Perfectionism is tricky business when it comes to our careers.
For many of us, we credit our early workplace successes to our perfectionist approach. And that makes a lot of sense, because when we’re operating from a place of health, perfectionists are amazing colleagues. We are conscientious, organized, helpful, ethical, reliable – to name just a few of the positive qualities we bring to any team. Over time, as we are rewarded for these traits, our perfectionism may crowd out other approaches, and it can eventually become the approach we default to day-in and day-out.
When our perfectionism becomes the primary mode we operate from in our jobs, it can quickly become the thing that limits us in our careers. We can experience meaningful burnout, exhaustion and anxiety. We feel incredibly alone in our stress, often feeling like we can’t confide in others how messy and precarious everything feels underneath the surface. My research has shown that, for these reasons, perfectionists are 14% more burned out than their peers who don’t identify as perfectionists and are twice as likely to be considering a job change due to burnout.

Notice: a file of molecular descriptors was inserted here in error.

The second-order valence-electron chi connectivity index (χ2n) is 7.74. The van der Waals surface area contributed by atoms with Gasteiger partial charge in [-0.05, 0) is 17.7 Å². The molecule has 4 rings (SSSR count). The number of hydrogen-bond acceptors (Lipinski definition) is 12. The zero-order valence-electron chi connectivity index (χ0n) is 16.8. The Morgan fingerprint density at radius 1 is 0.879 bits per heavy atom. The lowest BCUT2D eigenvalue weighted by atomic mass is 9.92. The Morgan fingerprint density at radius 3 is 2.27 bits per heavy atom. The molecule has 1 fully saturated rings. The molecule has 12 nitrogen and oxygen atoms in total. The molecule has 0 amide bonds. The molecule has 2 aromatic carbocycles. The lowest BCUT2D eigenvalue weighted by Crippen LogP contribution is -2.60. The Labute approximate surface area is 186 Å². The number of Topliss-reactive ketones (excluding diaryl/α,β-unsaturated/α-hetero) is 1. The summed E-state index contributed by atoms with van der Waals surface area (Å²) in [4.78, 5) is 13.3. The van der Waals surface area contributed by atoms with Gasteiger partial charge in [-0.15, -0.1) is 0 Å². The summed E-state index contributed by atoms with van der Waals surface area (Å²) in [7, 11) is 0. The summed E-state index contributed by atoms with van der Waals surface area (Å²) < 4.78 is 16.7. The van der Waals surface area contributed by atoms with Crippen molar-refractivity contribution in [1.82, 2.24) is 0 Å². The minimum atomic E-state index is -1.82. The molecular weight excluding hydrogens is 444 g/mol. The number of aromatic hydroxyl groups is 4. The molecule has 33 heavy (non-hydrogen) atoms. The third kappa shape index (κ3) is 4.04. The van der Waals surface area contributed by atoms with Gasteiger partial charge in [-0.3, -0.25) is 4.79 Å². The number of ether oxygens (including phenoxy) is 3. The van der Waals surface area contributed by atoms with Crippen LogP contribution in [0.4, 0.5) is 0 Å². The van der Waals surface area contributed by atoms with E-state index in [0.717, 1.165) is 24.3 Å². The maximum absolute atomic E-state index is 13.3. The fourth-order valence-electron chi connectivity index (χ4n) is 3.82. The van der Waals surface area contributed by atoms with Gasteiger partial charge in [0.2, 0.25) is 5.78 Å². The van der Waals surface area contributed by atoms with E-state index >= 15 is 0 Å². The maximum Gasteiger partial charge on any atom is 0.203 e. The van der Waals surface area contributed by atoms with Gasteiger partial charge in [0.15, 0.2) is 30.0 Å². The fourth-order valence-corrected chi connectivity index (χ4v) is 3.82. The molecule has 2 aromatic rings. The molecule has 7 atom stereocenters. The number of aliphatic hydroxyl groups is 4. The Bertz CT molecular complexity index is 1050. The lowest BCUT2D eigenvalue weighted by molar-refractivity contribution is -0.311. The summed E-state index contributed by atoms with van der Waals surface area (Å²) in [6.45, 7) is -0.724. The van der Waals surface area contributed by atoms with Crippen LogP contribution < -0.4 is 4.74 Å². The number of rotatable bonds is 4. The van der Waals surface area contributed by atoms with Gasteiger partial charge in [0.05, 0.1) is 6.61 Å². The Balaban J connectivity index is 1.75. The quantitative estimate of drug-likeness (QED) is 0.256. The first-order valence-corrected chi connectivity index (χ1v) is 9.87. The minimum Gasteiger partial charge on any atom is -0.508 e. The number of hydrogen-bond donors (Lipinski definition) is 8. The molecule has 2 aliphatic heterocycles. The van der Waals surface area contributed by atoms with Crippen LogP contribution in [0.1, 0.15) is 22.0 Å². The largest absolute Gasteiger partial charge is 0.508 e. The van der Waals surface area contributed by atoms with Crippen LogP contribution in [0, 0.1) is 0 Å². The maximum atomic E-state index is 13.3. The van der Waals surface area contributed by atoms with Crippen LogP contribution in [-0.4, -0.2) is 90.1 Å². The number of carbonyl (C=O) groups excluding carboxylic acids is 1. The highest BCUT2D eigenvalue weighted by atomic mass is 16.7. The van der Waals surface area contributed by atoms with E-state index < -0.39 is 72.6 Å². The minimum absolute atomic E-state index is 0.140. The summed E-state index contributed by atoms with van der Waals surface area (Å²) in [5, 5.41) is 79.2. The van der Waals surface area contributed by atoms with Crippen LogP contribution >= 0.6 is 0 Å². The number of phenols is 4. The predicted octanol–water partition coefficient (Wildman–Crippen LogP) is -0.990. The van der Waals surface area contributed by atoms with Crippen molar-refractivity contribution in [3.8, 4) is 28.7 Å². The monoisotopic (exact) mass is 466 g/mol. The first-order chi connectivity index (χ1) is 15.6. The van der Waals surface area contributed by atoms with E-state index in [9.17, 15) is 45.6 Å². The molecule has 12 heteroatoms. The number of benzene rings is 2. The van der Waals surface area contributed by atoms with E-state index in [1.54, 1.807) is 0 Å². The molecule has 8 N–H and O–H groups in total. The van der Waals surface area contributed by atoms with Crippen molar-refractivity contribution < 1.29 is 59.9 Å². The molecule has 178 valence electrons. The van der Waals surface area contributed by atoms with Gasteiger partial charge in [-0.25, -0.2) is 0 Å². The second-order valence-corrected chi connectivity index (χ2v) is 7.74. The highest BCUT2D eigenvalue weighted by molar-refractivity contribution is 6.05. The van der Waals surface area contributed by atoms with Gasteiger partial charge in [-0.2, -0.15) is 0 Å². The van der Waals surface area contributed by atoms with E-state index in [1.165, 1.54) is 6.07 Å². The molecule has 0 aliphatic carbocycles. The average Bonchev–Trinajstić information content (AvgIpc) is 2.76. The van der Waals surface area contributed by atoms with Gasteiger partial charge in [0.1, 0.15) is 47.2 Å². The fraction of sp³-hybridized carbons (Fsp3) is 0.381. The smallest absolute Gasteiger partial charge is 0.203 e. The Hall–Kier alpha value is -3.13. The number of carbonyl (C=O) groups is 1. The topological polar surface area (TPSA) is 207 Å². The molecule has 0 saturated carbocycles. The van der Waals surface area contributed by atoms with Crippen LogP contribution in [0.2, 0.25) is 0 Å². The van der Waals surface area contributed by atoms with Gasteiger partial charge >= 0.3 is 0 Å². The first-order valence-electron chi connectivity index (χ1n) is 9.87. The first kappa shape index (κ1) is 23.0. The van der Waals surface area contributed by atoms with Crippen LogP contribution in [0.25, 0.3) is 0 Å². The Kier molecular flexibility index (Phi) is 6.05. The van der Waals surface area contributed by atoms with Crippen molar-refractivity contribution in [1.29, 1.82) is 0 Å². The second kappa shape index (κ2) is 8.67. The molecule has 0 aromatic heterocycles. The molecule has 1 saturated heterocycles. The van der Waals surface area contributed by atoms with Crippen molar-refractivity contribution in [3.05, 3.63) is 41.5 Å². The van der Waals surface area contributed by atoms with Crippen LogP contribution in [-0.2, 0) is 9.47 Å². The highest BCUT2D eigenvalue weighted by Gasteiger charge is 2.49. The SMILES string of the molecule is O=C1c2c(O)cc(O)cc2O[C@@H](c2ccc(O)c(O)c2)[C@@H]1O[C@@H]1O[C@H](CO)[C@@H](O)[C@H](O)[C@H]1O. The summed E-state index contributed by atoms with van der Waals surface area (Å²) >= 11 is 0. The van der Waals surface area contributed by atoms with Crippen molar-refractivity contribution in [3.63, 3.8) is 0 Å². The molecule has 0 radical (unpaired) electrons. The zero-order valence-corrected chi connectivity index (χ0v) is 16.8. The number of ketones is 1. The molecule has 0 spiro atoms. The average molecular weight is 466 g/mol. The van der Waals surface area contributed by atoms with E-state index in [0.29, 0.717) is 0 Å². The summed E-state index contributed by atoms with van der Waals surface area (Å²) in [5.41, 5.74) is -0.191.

Join me on Thursday, November 10th for an overview of what perfectionism looks like in the workplace, the many professional benefits of reducing perfectionist patterns, along with a discussion of approaches you can experiment with to take a first step in reducing perfectionism at work.